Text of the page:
Summer 2011
It’s Only Fair By Lin Grensing Pophal

Principles of Fair Trade

Fair Trade Federation members fully commit to nine principles:

To create opportunities for economically and socially marginalized producers

To develop transparent and accountable relationships

To build capacity

To promote fair trade

To pay promptly and fairly

To support safe and empowering working conditions

To ensure the rights of children

To cultivate environmental stewardship

To respect cultural identity

There has never been a better time to take a look at fair trade products for your store. With sales booming and socially conscious consumption on the rise, this product category is set to make bold strides in the immediate future.

From her own experiences as a retailer, Katherine Bissell has noticed that fair trade hit a “tipping point” last year. The owner of Greenheart, a gift shop located in Chicago, says that awareness of what the term meant lagged when she opened the store four years ago but that has changed recently. These days, Bissell notes, the interest in fair trade has “just exploded.”

Explosion in fair trade

The data back Bissell’s anecdotal evidence. According to Carmen Iezzi, executive director of the Fair Trade Federation, growth in U.S. and Canadian sales for fairly traded products between 2004 and 2007 grew 102 percent. The Fair Trade Federation is a Washington, D.C-based organization that promotes North American organizations committed to fair trade. Fair trade respects human labor around the planet and guarantees a fair wage and healthy work environment to laborers around the world.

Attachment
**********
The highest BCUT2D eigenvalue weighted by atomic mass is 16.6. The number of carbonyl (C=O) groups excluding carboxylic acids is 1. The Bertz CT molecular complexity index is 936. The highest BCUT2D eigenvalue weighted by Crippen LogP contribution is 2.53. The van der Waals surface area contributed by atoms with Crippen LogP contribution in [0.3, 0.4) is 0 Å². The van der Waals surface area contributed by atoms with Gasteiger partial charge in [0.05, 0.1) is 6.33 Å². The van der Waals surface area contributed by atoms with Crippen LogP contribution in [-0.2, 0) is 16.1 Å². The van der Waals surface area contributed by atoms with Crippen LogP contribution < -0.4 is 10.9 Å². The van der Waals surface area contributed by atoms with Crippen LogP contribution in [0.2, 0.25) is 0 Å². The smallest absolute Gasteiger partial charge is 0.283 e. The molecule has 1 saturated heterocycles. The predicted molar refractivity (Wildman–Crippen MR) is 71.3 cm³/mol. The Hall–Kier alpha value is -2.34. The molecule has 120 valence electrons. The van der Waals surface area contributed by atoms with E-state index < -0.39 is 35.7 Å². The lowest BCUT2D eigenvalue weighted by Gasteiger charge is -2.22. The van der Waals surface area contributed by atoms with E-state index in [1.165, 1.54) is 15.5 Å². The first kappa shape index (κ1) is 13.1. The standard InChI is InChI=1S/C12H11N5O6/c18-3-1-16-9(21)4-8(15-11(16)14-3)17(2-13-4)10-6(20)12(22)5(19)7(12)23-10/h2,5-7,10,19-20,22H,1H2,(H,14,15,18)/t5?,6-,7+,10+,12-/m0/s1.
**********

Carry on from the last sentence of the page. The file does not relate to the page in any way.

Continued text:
Megy Karydes, founder and owner of Chicago-based World Shoppe, a fair trade importing company that works with artisans in South African and Pakistan, says fair trade is much more popular in the U.K. than in the U.S. Karydes, a new board member of the Fair Trade Federation, says “it’s exciting to see the U.S. gaining momentum in a very big way. Consumer demand is growing by leaps and bounds and retailers are noticing this trend so they are stocking more fair trade gifts and home accessories in their shops.”

Eye on social consumerism

Karydes also notes that as customers learn more about the impact they are making through their purchases they begin to seek out fairly traded items. The desire to be socially conscious, she says, is fueling a growth in demand in this product sector.

Bissell agrees. She believes that an increase in consumer awareness of fair trade is closely related to the increasing popularity of ethically or socially conscious consumerism. In other words, as the economy has slowed, people are becoming more thoughtful about where they spend their money. “It’s very beneficial to carry fair trade products because it’s just a much more thoughtful product and process,” she says.